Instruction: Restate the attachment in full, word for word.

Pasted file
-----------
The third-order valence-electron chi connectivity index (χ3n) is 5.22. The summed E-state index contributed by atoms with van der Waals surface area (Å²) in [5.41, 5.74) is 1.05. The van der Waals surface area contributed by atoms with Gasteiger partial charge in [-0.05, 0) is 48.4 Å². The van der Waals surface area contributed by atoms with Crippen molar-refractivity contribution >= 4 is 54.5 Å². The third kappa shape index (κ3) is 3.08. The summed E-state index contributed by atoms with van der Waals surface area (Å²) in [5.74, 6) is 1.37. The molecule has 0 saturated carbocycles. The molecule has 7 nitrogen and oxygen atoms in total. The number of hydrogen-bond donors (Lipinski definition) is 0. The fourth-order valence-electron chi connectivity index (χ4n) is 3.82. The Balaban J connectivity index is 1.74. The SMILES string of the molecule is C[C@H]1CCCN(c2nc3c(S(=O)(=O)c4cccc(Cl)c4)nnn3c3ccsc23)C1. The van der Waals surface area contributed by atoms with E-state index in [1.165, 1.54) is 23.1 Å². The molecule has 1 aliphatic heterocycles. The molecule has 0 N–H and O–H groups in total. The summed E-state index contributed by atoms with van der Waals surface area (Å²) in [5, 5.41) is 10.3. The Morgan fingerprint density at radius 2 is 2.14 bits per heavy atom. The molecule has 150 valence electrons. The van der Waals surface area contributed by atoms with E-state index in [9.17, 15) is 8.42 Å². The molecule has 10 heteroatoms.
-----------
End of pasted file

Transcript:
The third-order valence-electron chi connectivity index (χ3n) is 5.22. The summed E-state index contributed by atoms with van der Waals surface area (Å²) in [5.41, 5.74) is 1.05. The van der Waals surface area contributed by atoms with Gasteiger partial charge in [-0.05, 0) is 48.4 Å². The van der Waals surface area contributed by atoms with Crippen molar-refractivity contribution >= 4 is 54.5 Å². The third kappa shape index (κ3) is 3.08. The summed E-state index contributed by atoms with van der Waals surface area (Å²) in [5.74, 6) is 1.37. The molecule has 0 saturated carbocycles. The molecule has 7 nitrogen and oxygen atoms in total. The number of hydrogen-bond donors (Lipinski definition) is 0. The fourth-order valence-electron chi connectivity index (χ4n) is 3.82. The Balaban J connectivity index is 1.74. The SMILES string of the molecule is C[C@H]1CCCN(c2nc3c(S(=O)(=O)c4cccc(Cl)c4)nnn3c3ccsc23)C1. The van der Waals surface area contributed by atoms with E-state index in [1.165, 1.54) is 23.1 Å². The molecule has 1 aliphatic heterocycles. The molecule has 0 N–H and O–H groups in total. The summed E-state index contributed by atoms with van der Waals surface area (Å²) in [5, 5.41) is 10.3. The Morgan fingerprint density at radius 2 is 2.14 bits per heavy atom. The molecule has 150 valence electrons. The van der Waals surface area contributed by atoms with E-state index in [9.17, 15) is 8.42 Å². The molecule has 10 heteroatoms.